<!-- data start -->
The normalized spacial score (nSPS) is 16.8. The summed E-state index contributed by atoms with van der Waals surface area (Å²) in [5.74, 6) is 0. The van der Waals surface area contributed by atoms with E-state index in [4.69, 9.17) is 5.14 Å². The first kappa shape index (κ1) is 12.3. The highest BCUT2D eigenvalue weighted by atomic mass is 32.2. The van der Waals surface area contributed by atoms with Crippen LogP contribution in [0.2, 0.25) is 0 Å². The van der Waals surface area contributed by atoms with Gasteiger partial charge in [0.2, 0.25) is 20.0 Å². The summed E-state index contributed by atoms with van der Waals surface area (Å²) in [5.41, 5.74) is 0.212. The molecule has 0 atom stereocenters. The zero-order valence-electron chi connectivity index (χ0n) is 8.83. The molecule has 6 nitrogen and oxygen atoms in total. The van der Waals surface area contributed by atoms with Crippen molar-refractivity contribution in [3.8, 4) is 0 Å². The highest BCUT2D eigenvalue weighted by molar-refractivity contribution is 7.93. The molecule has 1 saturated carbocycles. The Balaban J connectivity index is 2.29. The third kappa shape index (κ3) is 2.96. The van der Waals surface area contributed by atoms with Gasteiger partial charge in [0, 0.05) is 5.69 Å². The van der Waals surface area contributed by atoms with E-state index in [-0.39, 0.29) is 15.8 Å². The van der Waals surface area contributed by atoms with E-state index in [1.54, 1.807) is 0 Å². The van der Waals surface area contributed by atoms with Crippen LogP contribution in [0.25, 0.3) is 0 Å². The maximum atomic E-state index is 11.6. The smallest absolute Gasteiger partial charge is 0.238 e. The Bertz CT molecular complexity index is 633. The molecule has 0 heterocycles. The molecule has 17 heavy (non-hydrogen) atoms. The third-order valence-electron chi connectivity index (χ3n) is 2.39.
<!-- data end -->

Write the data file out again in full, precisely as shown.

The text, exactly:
The normalized spacial score (nSPS) is 16.8. The summed E-state index contributed by atoms with van der Waals surface area (Å²) in [5.74, 6) is 0. The van der Waals surface area contributed by atoms with E-state index in [4.69, 9.17) is 5.14 Å². The first kappa shape index (κ1) is 12.3. The highest BCUT2D eigenvalue weighted by atomic mass is 32.2. The van der Waals surface area contributed by atoms with Crippen LogP contribution in [0.2, 0.25) is 0 Å². The van der Waals surface area contributed by atoms with Gasteiger partial charge in [0.2, 0.25) is 20.0 Å². The summed E-state index contributed by atoms with van der Waals surface area (Å²) in [5.41, 5.74) is 0.212. The molecule has 0 atom stereocenters. The zero-order valence-electron chi connectivity index (χ0n) is 8.83. The molecule has 6 nitrogen and oxygen atoms in total. The van der Waals surface area contributed by atoms with Crippen molar-refractivity contribution in [3.8, 4) is 0 Å². The highest BCUT2D eigenvalue weighted by molar-refractivity contribution is 7.93. The molecule has 1 saturated carbocycles. The Balaban J connectivity index is 2.29. The third kappa shape index (κ3) is 2.96. The van der Waals surface area contributed by atoms with Gasteiger partial charge in [0, 0.05) is 5.69 Å². The van der Waals surface area contributed by atoms with E-state index in [-0.39, 0.29) is 15.8 Å². The van der Waals surface area contributed by atoms with E-state index in [1.54, 1.807) is 0 Å². The van der Waals surface area contributed by atoms with Crippen LogP contribution in [0.25, 0.3) is 0 Å². The maximum atomic E-state index is 11.6. The smallest absolute Gasteiger partial charge is 0.238 e. The Bertz CT molecular complexity index is 633. The molecule has 0 heterocycles. The molecule has 17 heavy (non-hydrogen) atoms. The third-order valence-electron chi connectivity index (χ3n) is 2.39.